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1828 Birmingham petition (Donna Taylor)

As you can see it was quite a chunky scroll, but with the exception of a few holes along the paper between the signatures, is in great condition. It was fascinating to see. This particular petition can be dated to 1828, because the first signature is that of ‘Charles Shaw, High Bailiff’. Bailiffs were elected annually and Aris’s Birmingham Gazette published their names around the same date each year, so it was pretty easy to trace.

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1828 Birmingham petition (Donna Taylor)

There’s something rather special about seeing a person’s signature, I always feel it’s as close as I can get to a handshake with the past. Although it was not possible to unroll the whole scroll, it was possible to see that it comprised several petitions attached together. This makes sense, because it was likely that petitions were left in multiple locations to attract plenty of signatures.  In parts it looked as though sheets were glued together, but there was also evidence of stitching:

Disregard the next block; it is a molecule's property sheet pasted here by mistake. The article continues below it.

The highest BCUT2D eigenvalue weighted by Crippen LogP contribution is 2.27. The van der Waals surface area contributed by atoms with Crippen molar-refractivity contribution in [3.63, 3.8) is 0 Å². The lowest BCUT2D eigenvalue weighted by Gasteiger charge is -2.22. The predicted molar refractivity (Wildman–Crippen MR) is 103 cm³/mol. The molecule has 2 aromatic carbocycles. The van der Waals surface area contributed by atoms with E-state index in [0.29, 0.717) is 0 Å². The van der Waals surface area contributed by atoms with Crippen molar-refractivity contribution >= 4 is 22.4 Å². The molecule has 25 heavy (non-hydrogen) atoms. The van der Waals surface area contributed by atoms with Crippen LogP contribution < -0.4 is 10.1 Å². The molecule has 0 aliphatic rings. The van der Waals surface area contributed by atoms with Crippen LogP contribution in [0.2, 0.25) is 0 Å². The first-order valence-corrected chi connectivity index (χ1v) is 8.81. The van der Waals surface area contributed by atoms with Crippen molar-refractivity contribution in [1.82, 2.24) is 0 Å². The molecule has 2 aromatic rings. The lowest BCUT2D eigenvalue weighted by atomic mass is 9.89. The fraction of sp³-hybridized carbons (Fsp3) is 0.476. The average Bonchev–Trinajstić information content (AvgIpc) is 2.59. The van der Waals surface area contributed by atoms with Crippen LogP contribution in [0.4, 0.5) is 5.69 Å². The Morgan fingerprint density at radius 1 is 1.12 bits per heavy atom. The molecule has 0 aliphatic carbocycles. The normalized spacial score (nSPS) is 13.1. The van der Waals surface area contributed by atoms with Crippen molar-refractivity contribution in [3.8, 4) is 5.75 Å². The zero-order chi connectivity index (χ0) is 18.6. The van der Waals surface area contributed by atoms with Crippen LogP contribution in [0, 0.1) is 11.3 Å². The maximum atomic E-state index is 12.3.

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1828 Birmingham petition (Donna Taylor)

This is a great resource. But why is it in Birmingham, and not tucked away in a Parliamentary archive? Well, in 1828 there was an attempt in the House of Commons to have the Nottinghamshire constituency of East Retford disfranchised (that is, they would lose their MP) following decades of alleged electoral corruption. There was a suggestion that one of the big industrial towns that did not have an MP could instead be given the East Retford seat; the two towns primarily tipped for the transfer were Manchester and Birmingham – and Birmingham set about gathering signatures requesting that it be given the Parliamentary seat. In the end, East Retford retained its MP for another few decades, while Birmingham and Manchester would have to wait until 1832 to realise their ambition of representation. As a result, the petition was never delivered to the House.

The Birmingham petition can be found at Birmingham Archives, Heritage and Photography, Library of Birmingham – reference MS 3097 (1 of 2) 

PLEASE SUPPORT OUR LOCAL ARCHIVES, CURRENTLY SUBJECTED TO SEVERE CUT BACKS AND ALWAYS UNDER THREAT. YOU CAN FIND UPDATES BY FOLLOWING THE FRIENDS OF THE LIBRARY OF BIRMINGHAM ON TWITTER AND FACEBOOK (@FoLoB_) – thanks.

If you are interested in current Parliamentary petitions, the official website is here: https://petition.parliament.uk/